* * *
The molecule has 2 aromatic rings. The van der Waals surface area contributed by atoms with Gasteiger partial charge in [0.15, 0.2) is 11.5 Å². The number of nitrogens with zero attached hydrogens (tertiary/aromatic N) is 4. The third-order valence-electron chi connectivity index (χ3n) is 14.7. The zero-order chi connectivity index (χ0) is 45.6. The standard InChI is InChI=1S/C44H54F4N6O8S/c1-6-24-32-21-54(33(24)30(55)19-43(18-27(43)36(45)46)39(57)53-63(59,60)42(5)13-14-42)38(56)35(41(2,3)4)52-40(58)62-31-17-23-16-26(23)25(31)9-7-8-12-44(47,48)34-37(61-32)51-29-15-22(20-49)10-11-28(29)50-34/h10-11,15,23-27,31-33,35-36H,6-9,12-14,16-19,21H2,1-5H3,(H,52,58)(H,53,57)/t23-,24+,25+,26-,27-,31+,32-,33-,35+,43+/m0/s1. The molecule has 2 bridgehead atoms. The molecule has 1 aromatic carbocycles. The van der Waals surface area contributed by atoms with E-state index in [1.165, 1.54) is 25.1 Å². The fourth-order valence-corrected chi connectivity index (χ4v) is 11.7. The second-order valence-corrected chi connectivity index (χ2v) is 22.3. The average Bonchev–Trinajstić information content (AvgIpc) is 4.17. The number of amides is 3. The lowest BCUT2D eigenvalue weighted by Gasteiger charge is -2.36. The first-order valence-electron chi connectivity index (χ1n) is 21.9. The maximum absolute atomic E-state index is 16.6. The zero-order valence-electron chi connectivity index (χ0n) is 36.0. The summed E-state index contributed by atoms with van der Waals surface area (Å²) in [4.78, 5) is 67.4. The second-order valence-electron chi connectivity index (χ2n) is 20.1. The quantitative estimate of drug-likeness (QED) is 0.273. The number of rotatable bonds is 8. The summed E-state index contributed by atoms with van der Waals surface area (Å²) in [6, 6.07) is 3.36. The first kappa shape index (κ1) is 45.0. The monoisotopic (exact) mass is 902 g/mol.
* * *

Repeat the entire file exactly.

The molecule has 2 aromatic rings. The van der Waals surface area contributed by atoms with Gasteiger partial charge in [0.15, 0.2) is 11.5 Å². The number of nitrogens with zero attached hydrogens (tertiary/aromatic N) is 4. The third-order valence-electron chi connectivity index (χ3n) is 14.7. The zero-order chi connectivity index (χ0) is 45.6. The standard InChI is InChI=1S/C44H54F4N6O8S/c1-6-24-32-21-54(33(24)30(55)19-43(18-27(43)36(45)46)39(57)53-63(59,60)42(5)13-14-42)38(56)35(41(2,3)4)52-40(58)62-31-17-23-16-26(23)25(31)9-7-8-12-44(47,48)34-37(61-32)51-29-15-22(20-49)10-11-28(29)50-34/h10-11,15,23-27,31-33,35-36H,6-9,12-14,16-19,21H2,1-5H3,(H,52,58)(H,53,57)/t23-,24+,25+,26-,27-,31+,32-,33-,35+,43+/m0/s1. The molecule has 2 bridgehead atoms. The molecule has 1 aromatic carbocycles. The van der Waals surface area contributed by atoms with E-state index in [1.165, 1.54) is 25.1 Å². The fourth-order valence-corrected chi connectivity index (χ4v) is 11.7. The second-order valence-corrected chi connectivity index (χ2v) is 22.3. The average Bonchev–Trinajstić information content (AvgIpc) is 4.17. The number of amides is 3. The lowest BCUT2D eigenvalue weighted by Gasteiger charge is -2.36. The first-order valence-electron chi connectivity index (χ1n) is 21.9. The maximum absolute atomic E-state index is 16.6. The zero-order valence-electron chi connectivity index (χ0n) is 36.0. The summed E-state index contributed by atoms with van der Waals surface area (Å²) in [4.78, 5) is 67.4. The second-order valence-electron chi connectivity index (χ2n) is 20.1. The quantitative estimate of drug-likeness (QED) is 0.273. The number of rotatable bonds is 8. The summed E-state index contributed by atoms with van der Waals surface area (Å²) in [6, 6.07) is 3.36. The first kappa shape index (κ1) is 45.0. The monoisotopic (exact) mass is 902 g/mol.